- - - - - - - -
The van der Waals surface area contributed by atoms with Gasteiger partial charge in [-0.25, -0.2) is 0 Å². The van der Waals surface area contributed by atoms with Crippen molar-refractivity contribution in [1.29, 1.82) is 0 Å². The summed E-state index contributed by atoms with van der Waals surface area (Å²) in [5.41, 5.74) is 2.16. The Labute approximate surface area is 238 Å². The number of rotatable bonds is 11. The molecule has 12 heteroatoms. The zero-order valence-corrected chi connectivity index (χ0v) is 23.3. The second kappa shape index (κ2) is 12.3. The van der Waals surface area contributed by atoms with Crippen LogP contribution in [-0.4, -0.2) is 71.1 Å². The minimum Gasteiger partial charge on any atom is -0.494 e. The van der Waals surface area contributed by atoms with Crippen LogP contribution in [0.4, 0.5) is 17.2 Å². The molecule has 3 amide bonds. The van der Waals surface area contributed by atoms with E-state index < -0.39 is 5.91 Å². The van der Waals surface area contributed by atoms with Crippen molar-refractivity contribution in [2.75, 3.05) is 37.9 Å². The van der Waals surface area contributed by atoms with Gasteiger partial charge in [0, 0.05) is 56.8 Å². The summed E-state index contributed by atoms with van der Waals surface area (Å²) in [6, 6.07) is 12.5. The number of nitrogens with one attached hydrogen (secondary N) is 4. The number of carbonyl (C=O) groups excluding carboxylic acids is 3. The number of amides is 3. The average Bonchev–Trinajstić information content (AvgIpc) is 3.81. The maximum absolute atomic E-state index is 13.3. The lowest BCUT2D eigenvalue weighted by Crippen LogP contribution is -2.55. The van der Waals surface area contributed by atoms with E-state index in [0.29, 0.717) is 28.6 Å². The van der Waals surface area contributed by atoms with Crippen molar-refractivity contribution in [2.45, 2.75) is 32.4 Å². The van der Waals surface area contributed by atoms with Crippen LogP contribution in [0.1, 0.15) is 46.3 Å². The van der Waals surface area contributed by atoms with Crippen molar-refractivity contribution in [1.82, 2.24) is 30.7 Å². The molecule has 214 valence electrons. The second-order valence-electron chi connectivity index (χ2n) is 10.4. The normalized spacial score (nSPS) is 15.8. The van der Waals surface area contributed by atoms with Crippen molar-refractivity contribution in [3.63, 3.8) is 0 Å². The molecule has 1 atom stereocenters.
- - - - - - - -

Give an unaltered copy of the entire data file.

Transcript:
The van der Waals surface area contributed by atoms with Gasteiger partial charge in [-0.25, -0.2) is 0 Å². The van der Waals surface area contributed by atoms with Crippen molar-refractivity contribution in [1.29, 1.82) is 0 Å². The summed E-state index contributed by atoms with van der Waals surface area (Å²) in [5.41, 5.74) is 2.16. The Labute approximate surface area is 238 Å². The number of rotatable bonds is 11. The molecule has 12 heteroatoms. The zero-order valence-corrected chi connectivity index (χ0v) is 23.3. The second kappa shape index (κ2) is 12.3. The van der Waals surface area contributed by atoms with Crippen LogP contribution in [-0.4, -0.2) is 71.1 Å². The minimum Gasteiger partial charge on any atom is -0.494 e. The van der Waals surface area contributed by atoms with Crippen LogP contribution in [0.4, 0.5) is 17.2 Å². The molecule has 3 amide bonds. The van der Waals surface area contributed by atoms with E-state index < -0.39 is 5.91 Å². The van der Waals surface area contributed by atoms with Crippen molar-refractivity contribution in [2.75, 3.05) is 37.9 Å². The van der Waals surface area contributed by atoms with Gasteiger partial charge in [0, 0.05) is 56.8 Å². The summed E-state index contributed by atoms with van der Waals surface area (Å²) in [6, 6.07) is 12.5. The number of nitrogens with one attached hydrogen (secondary N) is 4. The number of carbonyl (C=O) groups excluding carboxylic acids is 3. The number of amides is 3. The average Bonchev–Trinajstić information content (AvgIpc) is 3.81. The maximum absolute atomic E-state index is 13.3. The lowest BCUT2D eigenvalue weighted by Crippen LogP contribution is -2.55. The van der Waals surface area contributed by atoms with E-state index in [0.29, 0.717) is 28.6 Å². The van der Waals surface area contributed by atoms with Crippen molar-refractivity contribution in [2.45, 2.75) is 32.4 Å². The van der Waals surface area contributed by atoms with Crippen LogP contribution in [0.1, 0.15) is 46.3 Å². The van der Waals surface area contributed by atoms with Crippen molar-refractivity contribution in [1.82, 2.24) is 30.7 Å². The molecule has 214 valence electrons. The second-order valence-electron chi connectivity index (χ2n) is 10.4. The normalized spacial score (nSPS) is 15.8. The van der Waals surface area contributed by atoms with Crippen molar-refractivity contribution in [3.63, 3.8) is 0 Å². The molecule has 1 atom stereocenters.